Employers must notify employees of Zombie Agreement termination by 6 June 2023
All employers who have employees covered by “Zombie Agreements” must give all affected employees written notice by 6 June 2023 about the automatic termination or ‘sunsetting’ of the Zombie Agreement. A failure to give the required written notice could result in a financial penalty being ordered by a Court.
‘Zombie Agreement’ is the general term given to an industrial instrument that commenced prior to 1 January 2010 and the introduction of the current Fair Work Act 2009. A number of these Zombie Agreements remain in force today and they often provide for terms and conditions less favourable than those under the relevant modern award/s that would otherwise apply to the relevant employees. Once a Zombie Agreement terminates, which will automatically occur on 7 December 2023 unless an extension application is made for the Agreement to continue, the relevant employees will typically become covered by a modern award (unless another enterprise agreement is negotiated and in place by that date).
Aitken Legal recommends employers complete the following steps:
- Check to see whether any of your employees are covered by a registered agreement.
- If so, check to see when the agreement was made.
- If it is a pre-2010 agreement, give written notice to the employees covered by the agreement. This written notice must state (as a minimum):
- what kind of pre-2010 agreement your employees are covered by;
- that the agreement will terminate on 7 December 2023 unless an application to extend is lodged before 7 December 2023; and
- that the transitional legislation amendments commenced on 7 December 2022.
The types of pre-2010 agreements include an “agreement-based transitional instrument”, a “Division 2B State employment agreement” or an “enterprise agreement made during the bridging period”. Employers must correctly identify which type of agreement covers their employees, and they should seek advice from Aitken Legal if they are unsure.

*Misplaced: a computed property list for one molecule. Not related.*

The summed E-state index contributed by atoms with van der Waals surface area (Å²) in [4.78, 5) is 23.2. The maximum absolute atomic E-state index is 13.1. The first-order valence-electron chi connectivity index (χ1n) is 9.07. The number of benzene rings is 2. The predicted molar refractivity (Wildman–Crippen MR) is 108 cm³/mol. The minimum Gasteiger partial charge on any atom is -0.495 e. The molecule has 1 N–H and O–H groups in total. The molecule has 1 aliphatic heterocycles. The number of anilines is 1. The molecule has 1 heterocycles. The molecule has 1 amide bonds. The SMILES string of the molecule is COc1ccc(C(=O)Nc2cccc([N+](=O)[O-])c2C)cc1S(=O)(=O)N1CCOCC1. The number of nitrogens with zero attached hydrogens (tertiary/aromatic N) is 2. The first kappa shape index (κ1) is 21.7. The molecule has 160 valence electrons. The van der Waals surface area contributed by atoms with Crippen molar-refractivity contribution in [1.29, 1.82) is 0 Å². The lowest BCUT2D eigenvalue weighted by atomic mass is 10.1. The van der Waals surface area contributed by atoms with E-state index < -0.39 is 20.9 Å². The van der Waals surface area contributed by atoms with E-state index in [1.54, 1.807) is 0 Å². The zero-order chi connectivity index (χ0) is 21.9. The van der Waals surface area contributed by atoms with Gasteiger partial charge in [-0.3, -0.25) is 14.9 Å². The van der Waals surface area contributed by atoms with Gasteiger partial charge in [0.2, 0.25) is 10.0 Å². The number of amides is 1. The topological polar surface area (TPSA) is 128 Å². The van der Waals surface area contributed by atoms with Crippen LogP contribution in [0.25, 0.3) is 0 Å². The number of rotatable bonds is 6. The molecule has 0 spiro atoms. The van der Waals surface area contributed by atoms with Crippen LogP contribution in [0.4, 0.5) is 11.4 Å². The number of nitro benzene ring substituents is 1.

Aitken Legal considers that there are other matters which should be considered for inclusion in the written notice to employees as a matter of good practice and to ensure that your affected workforce has certainty about what the change means for them. For example, the written notice might contain assurances that an employee’s remuneration will not be adversely affected by this change, and / or that new employment contracts referencing coverage under the relevant award will be issued in the lead up to 7 December 2023.
If affected employers consider that this change will have significant impacts on how they manage and pay their workforce, then they should seek legal advice from Aitken Legal as a matter of priority.
Disclaimer: The information contained this article is general and intended as a guide only. Professional advice should be sought before applying any of the information to particular circumstances. While every reasonable care has been taken in the preparation of this update, Aitken Legal does not accept liability for any errors it may contain. Liability limited by a scheme approved under professional standards legislation.